In at least one embodiment, when selecting a best path for a particular cluster, CBRR 330 can automatically prefer a path within the cluster (i.e., intra-cluster path) over paths associated with other clusters (i.e., inter-cluster path). If more than one intra-cluster path has been advertised, then CBRR 330 can use any suitable tie-breaking policies including, but not limited to selecting a best path based on IGP metric comparisons, selecting a best path associated with a lowest (or highest) edge router identifier (ID), or selecting a best path based on parameters of the edge routers (e.g., CPU load, capacity, etc.).
If an intra-cluster path for a prefix is not available in a particular cluster, CBRR 330 may compare inter-cluster paths for the prefix, which are advertised by edge nodes in other clusters. In at least one embodiment, CBRR 330 can use IGP metrics (e.g., cost) carried in IGP advertisements for the comparison. For example, a link-state advertisement (LSA) originated by an edge node and sent to CBRR 330 can include the cost of a path being advertised. This cost may be injected in the LSA by an area border router of the cluster before the LSA is forwarded to CBRR 330. The edge node and area border router may be grouped as a different cluster than the particular cluster for which CBRR 330 is attempting to find a best path for the prefix. It should be noted that, in at least some embodiments, a cost of reaching ABRs from CBRR 330 is not considered when comparing the cost of available inter-cluster paths.
FIG. 4 is a simplified block diagram illustrating additional elements and clusters of communication system 300. As shown in FIG. 4, communication system 300 may further include additional nodes partitioned in a third cluster 380 (e.g., cluster C). Cluster C includes an area border router 350 (e.g., ABR3) and edge routers 355 (e.g., ER5 and ER6). Other nodes (not shown), such as interior routers, may also be provisioned in cluster C. Communication system 300 may further include a node embodied as a router 357 (e.g., R1) between cloud-based route reflector (CBRR) 330 and ABR1.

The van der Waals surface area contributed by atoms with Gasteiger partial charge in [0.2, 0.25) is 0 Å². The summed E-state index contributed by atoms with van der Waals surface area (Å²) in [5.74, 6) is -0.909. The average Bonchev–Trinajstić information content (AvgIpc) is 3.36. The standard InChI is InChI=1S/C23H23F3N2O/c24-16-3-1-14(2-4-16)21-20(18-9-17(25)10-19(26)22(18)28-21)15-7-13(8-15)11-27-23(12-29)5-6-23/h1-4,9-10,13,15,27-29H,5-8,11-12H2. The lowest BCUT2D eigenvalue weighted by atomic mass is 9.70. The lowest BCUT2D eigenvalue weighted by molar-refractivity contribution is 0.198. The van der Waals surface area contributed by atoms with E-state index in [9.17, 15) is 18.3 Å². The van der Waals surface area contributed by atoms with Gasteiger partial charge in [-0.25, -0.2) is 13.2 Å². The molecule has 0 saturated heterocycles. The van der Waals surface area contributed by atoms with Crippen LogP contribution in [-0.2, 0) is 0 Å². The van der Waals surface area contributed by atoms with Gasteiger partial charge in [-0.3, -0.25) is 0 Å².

Additional elements are shown in FIG. 4 including a cluster routing table 395, which can be maintained by CBRR 330. In at least one embodiment, cluster routing table 395 is configured as a routing information base (RIB) and may include routing information associated with prefixes of external network addresses. This routing information can be advertised by edge nodes ER1-ER6 in communication system 300. Cluster routing table 395 can include the routing information per cluster for every cluster in the autonomous system.
Routing information in cluster routing table 395 may include, but is not limited to, router IDs and IGP metrics (e.g., cost, distance) that enable optimum path selection for clients (e.g., ER1-ER6) of CBRR 330. The IGP metrics stored in cluster routing table 395 may be measured from a root node of a cluster (e.g., ABR1, ABR2, ABR3) to a client within the cluster (e.g., ER1-ER6). Example IGP costs for each hop between nodes in communication system 300 are indicated at 390. IGP next hop costs 390 are used to calculate IGP costs that are stored in cluster routing table 395. For example, as shown in Cluster A information of cloud routing table 395, the costs from ABR1 to ER1 and to ER2 is 1 each, because each path traverses one hop having a cost of 1. The costs from ABR1 to ER3 and to ER4 are 2 each, because each path traverses two hops and each hop has a cost of 1. The costs from ABR1 to ER5 and to ER6 are 3 each, because each path traverses two hops, where one hop has a cost of 1 and the other hop has a cost of 2.
In accordance with embodiments disclosed herein, when CBRR 330 is selecting a best path for a cluster, IGP metrics may be considered in at least some scenarios. For example, when multiple intra-cluster paths are identified for a particular cluster, in at least one embodiment, a tie-breaking policy that indicates which path to select may be based on IGP metrics. One possible policy could require the path with the lowest IGP metric to be selected. In the example of FIG. 4, however, each edge router within a cluster has the same cost. Thus, another tie-breaking policy may be used in this scenario (e.g., lowest/highest router ID, parameters of the edge routers, etc.).